Home Office Apologises As Details Of Hundreds Of EU Citizens Shared In 'Administrative Error'

The 'blind CC' box had not been ticked.

The Home Office has apologised after the details of hundreds of EU citizens who applied for settled status were accidentally shared.

An “administrative error” was blamed for the blunder, which saw the private information of 240 applicants shared in an email after the department failed to use the ‘blind CC’ function.

The email, sent on April 7, was asking applicants who had faced technical difficulties to resubmit their information.

A subsequent apology message told recipients that “the deletion of the email you received from us on 7 April 2019 would be greatly appreciated.”

A recipient of the email told BBC Radio 4′s Today programme that she was considering returning to Germany following the blunder, which left her outraged.

Millions of EU citizens living in the UK before Brexit will have to register for settled status, a scheme which has been widely criticised.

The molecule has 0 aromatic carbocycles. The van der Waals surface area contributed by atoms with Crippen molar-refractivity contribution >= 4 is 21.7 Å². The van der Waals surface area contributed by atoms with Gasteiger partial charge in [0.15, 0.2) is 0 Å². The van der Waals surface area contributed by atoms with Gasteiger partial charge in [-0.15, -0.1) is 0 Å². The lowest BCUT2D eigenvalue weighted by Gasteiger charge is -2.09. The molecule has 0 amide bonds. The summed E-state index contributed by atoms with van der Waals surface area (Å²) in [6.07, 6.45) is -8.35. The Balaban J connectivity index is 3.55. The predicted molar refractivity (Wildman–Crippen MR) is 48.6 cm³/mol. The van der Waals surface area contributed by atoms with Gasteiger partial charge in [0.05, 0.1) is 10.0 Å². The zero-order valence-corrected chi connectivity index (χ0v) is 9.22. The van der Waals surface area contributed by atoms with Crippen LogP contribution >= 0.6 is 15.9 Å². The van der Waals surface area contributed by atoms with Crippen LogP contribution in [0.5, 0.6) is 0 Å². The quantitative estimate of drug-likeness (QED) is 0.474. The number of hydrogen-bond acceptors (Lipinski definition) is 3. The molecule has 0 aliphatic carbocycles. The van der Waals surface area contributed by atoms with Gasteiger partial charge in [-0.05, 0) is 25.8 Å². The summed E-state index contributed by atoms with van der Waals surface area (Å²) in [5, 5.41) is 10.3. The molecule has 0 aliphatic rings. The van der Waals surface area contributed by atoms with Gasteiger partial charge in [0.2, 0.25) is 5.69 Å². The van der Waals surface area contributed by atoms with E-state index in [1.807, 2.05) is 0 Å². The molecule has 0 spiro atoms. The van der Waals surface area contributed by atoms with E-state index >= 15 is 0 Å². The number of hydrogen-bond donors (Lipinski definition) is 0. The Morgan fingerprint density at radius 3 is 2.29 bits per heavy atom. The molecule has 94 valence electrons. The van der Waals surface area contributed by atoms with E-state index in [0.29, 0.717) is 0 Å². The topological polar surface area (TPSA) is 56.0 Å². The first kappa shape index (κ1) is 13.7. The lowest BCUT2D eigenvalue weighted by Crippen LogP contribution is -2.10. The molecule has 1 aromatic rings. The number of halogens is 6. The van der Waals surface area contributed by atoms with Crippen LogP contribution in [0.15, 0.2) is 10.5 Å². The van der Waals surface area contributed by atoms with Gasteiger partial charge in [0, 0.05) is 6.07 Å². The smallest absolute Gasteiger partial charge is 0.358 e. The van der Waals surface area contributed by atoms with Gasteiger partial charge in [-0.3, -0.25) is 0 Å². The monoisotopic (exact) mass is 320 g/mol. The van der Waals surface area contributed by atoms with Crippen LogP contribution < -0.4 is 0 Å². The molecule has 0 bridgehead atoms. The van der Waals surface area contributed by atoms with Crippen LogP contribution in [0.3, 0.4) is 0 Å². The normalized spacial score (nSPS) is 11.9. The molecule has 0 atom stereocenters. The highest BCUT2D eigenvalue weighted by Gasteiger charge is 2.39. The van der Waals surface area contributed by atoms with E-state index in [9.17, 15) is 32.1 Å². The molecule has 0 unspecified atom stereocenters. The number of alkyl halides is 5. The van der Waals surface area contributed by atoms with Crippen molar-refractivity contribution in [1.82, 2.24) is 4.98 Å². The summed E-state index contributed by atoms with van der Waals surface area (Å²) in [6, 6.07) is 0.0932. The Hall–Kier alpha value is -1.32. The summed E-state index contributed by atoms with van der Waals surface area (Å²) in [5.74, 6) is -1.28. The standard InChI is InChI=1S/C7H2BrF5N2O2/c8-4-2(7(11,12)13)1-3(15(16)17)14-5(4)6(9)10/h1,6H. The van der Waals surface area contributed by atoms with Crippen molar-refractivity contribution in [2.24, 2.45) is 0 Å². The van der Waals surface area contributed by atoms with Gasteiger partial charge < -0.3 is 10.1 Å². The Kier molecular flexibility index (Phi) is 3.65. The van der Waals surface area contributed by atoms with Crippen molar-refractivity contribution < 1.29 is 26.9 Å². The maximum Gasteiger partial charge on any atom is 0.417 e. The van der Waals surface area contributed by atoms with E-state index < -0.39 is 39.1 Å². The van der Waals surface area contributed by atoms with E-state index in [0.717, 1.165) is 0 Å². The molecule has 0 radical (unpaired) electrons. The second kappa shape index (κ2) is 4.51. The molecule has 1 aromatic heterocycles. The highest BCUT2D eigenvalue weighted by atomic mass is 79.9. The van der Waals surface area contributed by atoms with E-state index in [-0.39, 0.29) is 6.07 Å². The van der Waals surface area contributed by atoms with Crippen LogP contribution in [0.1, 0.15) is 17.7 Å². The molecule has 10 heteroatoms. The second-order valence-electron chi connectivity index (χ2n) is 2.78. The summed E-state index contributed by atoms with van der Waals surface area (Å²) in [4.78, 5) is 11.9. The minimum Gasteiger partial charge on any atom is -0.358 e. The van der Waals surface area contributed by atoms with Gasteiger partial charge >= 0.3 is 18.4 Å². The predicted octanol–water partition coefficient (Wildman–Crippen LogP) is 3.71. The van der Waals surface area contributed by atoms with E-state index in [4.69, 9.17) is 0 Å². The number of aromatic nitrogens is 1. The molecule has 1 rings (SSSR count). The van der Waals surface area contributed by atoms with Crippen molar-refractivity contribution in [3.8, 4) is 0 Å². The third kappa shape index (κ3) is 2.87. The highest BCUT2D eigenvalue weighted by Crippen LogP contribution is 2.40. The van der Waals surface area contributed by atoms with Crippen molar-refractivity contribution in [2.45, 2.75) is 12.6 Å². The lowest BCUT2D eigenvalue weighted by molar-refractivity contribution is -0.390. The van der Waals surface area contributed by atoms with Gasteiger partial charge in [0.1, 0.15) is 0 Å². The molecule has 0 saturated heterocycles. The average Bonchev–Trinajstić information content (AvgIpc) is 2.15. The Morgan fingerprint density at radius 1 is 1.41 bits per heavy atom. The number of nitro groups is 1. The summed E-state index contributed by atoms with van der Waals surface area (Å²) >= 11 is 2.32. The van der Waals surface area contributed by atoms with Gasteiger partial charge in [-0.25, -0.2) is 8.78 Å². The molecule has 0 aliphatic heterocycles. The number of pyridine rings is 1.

In January, the Home Office scrapped the application fee for the scheme, which was £65 for adults and £32.50 for under-16s.

A Home Office spokesman said: “In communicating with a small group of applicants, an administrative error was made which meant other applicants’ email addresses could be seen.

“As soon as the error was identified, we apologised personally to the 240 applicants affected and have improved our systems and procedures to stop this occurring again.”

The error is likely to have breached the Data Protection Act, and could mean the department is forced to apologise in Parliament.

It comes just days after the Home Office apologised “unreservedly” to victims of the Windrush scandal for a similar error, in which 500 people and organisations were caught up.

Immigration minister Caroline Nokes revealed on Monday that an email sent to people and organisations who had registered and interest in the compensation scheme had their email addresses accidentally shared, in a Data Protection breach.

Nokes said the gaffe was down to an “administrative error”.

In a statement, she said: “A recall was commenced as soon as the problem had been identified. The departmental data protection officer has been informed and an internal review will be conducted to ensure this cannot happen again.”


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